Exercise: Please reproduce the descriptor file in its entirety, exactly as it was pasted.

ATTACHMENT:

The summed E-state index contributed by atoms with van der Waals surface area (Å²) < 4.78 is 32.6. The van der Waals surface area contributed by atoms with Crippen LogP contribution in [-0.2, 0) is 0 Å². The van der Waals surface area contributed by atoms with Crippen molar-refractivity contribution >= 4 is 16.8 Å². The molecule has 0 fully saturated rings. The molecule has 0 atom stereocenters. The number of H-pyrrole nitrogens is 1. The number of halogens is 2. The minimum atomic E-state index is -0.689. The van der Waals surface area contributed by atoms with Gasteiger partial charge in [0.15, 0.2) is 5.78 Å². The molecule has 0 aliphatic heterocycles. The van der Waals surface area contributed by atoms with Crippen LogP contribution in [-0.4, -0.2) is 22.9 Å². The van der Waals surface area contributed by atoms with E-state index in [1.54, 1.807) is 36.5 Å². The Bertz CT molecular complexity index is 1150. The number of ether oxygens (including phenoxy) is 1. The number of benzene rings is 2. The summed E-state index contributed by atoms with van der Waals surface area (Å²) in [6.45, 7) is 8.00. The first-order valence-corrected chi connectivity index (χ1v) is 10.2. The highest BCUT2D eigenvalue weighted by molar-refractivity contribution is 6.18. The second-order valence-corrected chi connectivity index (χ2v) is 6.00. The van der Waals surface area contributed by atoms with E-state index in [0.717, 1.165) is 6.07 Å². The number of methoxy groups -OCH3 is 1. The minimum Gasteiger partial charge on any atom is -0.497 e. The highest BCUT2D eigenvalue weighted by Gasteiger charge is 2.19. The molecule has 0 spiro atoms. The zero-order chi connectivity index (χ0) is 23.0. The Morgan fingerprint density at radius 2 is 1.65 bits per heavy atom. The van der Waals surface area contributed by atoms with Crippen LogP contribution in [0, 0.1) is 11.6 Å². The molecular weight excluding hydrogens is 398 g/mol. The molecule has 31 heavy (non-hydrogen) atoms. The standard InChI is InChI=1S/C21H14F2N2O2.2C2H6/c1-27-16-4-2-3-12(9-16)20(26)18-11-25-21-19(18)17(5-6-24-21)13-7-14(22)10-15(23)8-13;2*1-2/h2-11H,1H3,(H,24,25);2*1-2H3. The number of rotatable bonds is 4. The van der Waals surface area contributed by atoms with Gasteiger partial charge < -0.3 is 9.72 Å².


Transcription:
The summed E-state index contributed by atoms with van der Waals surface area (Å²) < 4.78 is 32.6. The van der Waals surface area contributed by atoms with Crippen LogP contribution in [-0.2, 0) is 0 Å². The van der Waals surface area contributed by atoms with Crippen molar-refractivity contribution >= 4 is 16.8 Å². The molecule has 0 fully saturated rings. The molecule has 0 atom stereocenters. The number of H-pyrrole nitrogens is 1. The number of halogens is 2. The minimum atomic E-state index is -0.689. The van der Waals surface area contributed by atoms with Gasteiger partial charge in [0.15, 0.2) is 5.78 Å². The molecule has 0 aliphatic heterocycles. The van der Waals surface area contributed by atoms with Crippen LogP contribution in [-0.4, -0.2) is 22.9 Å². The van der Waals surface area contributed by atoms with E-state index in [1.54, 1.807) is 36.5 Å². The Bertz CT molecular complexity index is 1150. The number of ether oxygens (including phenoxy) is 1. The number of benzene rings is 2. The summed E-state index contributed by atoms with van der Waals surface area (Å²) in [6.45, 7) is 8.00. The first-order valence-corrected chi connectivity index (χ1v) is 10.2. The highest BCUT2D eigenvalue weighted by molar-refractivity contribution is 6.18. The second-order valence-corrected chi connectivity index (χ2v) is 6.00. The van der Waals surface area contributed by atoms with E-state index in [0.717, 1.165) is 6.07 Å². The number of methoxy groups -OCH3 is 1. The minimum Gasteiger partial charge on any atom is -0.497 e. The highest BCUT2D eigenvalue weighted by Gasteiger charge is 2.19. The molecule has 0 spiro atoms. The zero-order chi connectivity index (χ0) is 23.0. The Morgan fingerprint density at radius 2 is 1.65 bits per heavy atom. The van der Waals surface area contributed by atoms with Crippen LogP contribution in [0, 0.1) is 11.6 Å². The molecular weight excluding hydrogens is 398 g/mol. The molecule has 31 heavy (non-hydrogen) atoms. The standard InChI is InChI=1S/C21H14F2N2O2.2C2H6/c1-27-16-4-2-3-12(9-16)20(26)18-11-25-21-19(18)17(5-6-24-21)13-7-14(22)10-15(23)8-13;2*1-2/h2-11H,1H3,(H,24,25);2*1-2H3. The number of rotatable bonds is 4. The van der Waals surface area contributed by atoms with Gasteiger partial charge < -0.3 is 9.72 Å².